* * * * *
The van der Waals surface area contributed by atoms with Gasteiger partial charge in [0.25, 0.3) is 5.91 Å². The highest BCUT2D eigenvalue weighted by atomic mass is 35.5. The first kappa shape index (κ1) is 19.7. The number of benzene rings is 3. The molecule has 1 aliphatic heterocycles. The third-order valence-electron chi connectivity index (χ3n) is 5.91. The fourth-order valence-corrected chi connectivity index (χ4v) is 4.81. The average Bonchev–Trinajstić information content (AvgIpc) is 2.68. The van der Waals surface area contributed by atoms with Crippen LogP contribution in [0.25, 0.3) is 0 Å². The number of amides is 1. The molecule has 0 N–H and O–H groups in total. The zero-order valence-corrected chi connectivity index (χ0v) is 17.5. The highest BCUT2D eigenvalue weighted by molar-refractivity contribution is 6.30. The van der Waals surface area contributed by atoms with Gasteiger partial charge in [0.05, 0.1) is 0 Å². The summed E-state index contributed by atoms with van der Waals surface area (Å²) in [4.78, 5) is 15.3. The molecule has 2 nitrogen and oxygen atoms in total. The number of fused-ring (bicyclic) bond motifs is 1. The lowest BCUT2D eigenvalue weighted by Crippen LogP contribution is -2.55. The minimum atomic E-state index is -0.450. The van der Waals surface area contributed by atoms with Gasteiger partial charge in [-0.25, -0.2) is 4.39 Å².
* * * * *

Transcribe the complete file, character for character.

The van der Waals surface area contributed by atoms with Gasteiger partial charge in [0.25, 0.3) is 5.91 Å². The highest BCUT2D eigenvalue weighted by atomic mass is 35.5. The first kappa shape index (κ1) is 19.7. The number of benzene rings is 3. The molecule has 1 aliphatic heterocycles. The third-order valence-electron chi connectivity index (χ3n) is 5.91. The fourth-order valence-corrected chi connectivity index (χ4v) is 4.81. The average Bonchev–Trinajstić information content (AvgIpc) is 2.68. The van der Waals surface area contributed by atoms with Crippen LogP contribution in [0.25, 0.3) is 0 Å². The number of amides is 1. The molecule has 0 N–H and O–H groups in total. The zero-order valence-corrected chi connectivity index (χ0v) is 17.5. The highest BCUT2D eigenvalue weighted by molar-refractivity contribution is 6.30. The van der Waals surface area contributed by atoms with Gasteiger partial charge in [0.05, 0.1) is 0 Å². The summed E-state index contributed by atoms with van der Waals surface area (Å²) in [4.78, 5) is 15.3. The molecule has 2 nitrogen and oxygen atoms in total. The number of fused-ring (bicyclic) bond motifs is 1. The lowest BCUT2D eigenvalue weighted by Crippen LogP contribution is -2.55. The minimum atomic E-state index is -0.450. The van der Waals surface area contributed by atoms with Gasteiger partial charge in [-0.25, -0.2) is 4.39 Å².